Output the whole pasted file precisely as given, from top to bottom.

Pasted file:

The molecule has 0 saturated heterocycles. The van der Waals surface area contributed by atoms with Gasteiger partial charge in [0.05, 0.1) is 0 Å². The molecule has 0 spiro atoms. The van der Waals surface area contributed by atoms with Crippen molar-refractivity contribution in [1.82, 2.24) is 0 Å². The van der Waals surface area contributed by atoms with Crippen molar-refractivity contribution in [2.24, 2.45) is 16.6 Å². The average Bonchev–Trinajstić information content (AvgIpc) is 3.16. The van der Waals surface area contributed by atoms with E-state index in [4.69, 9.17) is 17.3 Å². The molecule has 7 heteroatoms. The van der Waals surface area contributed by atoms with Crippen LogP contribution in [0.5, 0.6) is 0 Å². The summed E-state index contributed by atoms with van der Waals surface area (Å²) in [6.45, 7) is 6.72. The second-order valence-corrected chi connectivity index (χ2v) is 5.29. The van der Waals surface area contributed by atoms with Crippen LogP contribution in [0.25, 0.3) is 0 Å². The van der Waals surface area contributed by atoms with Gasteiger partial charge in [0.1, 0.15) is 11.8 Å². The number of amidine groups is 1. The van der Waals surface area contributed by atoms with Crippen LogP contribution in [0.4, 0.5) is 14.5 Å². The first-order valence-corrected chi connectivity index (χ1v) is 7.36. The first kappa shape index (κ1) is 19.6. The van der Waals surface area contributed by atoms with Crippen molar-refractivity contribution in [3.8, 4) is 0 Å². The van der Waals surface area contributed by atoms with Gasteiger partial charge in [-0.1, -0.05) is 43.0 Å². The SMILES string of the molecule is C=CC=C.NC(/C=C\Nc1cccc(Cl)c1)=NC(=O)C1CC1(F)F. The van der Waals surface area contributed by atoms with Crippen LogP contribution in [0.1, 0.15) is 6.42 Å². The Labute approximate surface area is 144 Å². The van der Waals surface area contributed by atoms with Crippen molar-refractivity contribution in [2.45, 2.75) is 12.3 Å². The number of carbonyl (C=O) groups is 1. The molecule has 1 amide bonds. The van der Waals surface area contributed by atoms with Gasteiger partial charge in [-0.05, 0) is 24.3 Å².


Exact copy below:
The molecule has 0 saturated heterocycles. The van der Waals surface area contributed by atoms with Gasteiger partial charge in [0.05, 0.1) is 0 Å². The molecule has 0 spiro atoms. The van der Waals surface area contributed by atoms with Crippen molar-refractivity contribution in [1.82, 2.24) is 0 Å². The van der Waals surface area contributed by atoms with Crippen molar-refractivity contribution in [2.24, 2.45) is 16.6 Å². The average Bonchev–Trinajstić information content (AvgIpc) is 3.16. The van der Waals surface area contributed by atoms with E-state index in [4.69, 9.17) is 17.3 Å². The molecule has 7 heteroatoms. The van der Waals surface area contributed by atoms with Crippen LogP contribution in [0.5, 0.6) is 0 Å². The summed E-state index contributed by atoms with van der Waals surface area (Å²) in [6.45, 7) is 6.72. The second-order valence-corrected chi connectivity index (χ2v) is 5.29. The van der Waals surface area contributed by atoms with Crippen LogP contribution in [0.25, 0.3) is 0 Å². The van der Waals surface area contributed by atoms with Gasteiger partial charge in [0.1, 0.15) is 11.8 Å². The number of amidine groups is 1. The van der Waals surface area contributed by atoms with Crippen LogP contribution in [0.4, 0.5) is 14.5 Å². The first-order valence-corrected chi connectivity index (χ1v) is 7.36. The first kappa shape index (κ1) is 19.6. The van der Waals surface area contributed by atoms with Crippen molar-refractivity contribution in [3.8, 4) is 0 Å². The van der Waals surface area contributed by atoms with Gasteiger partial charge in [-0.1, -0.05) is 43.0 Å². The SMILES string of the molecule is C=CC=C.NC(/C=C\Nc1cccc(Cl)c1)=NC(=O)C1CC1(F)F. The van der Waals surface area contributed by atoms with Crippen LogP contribution in [0.1, 0.15) is 6.42 Å². The Labute approximate surface area is 144 Å². The van der Waals surface area contributed by atoms with Crippen molar-refractivity contribution in [2.45, 2.75) is 12.3 Å². The number of carbonyl (C=O) groups is 1. The molecule has 1 amide bonds. The van der Waals surface area contributed by atoms with Gasteiger partial charge in [-0.05, 0) is 24.3 Å².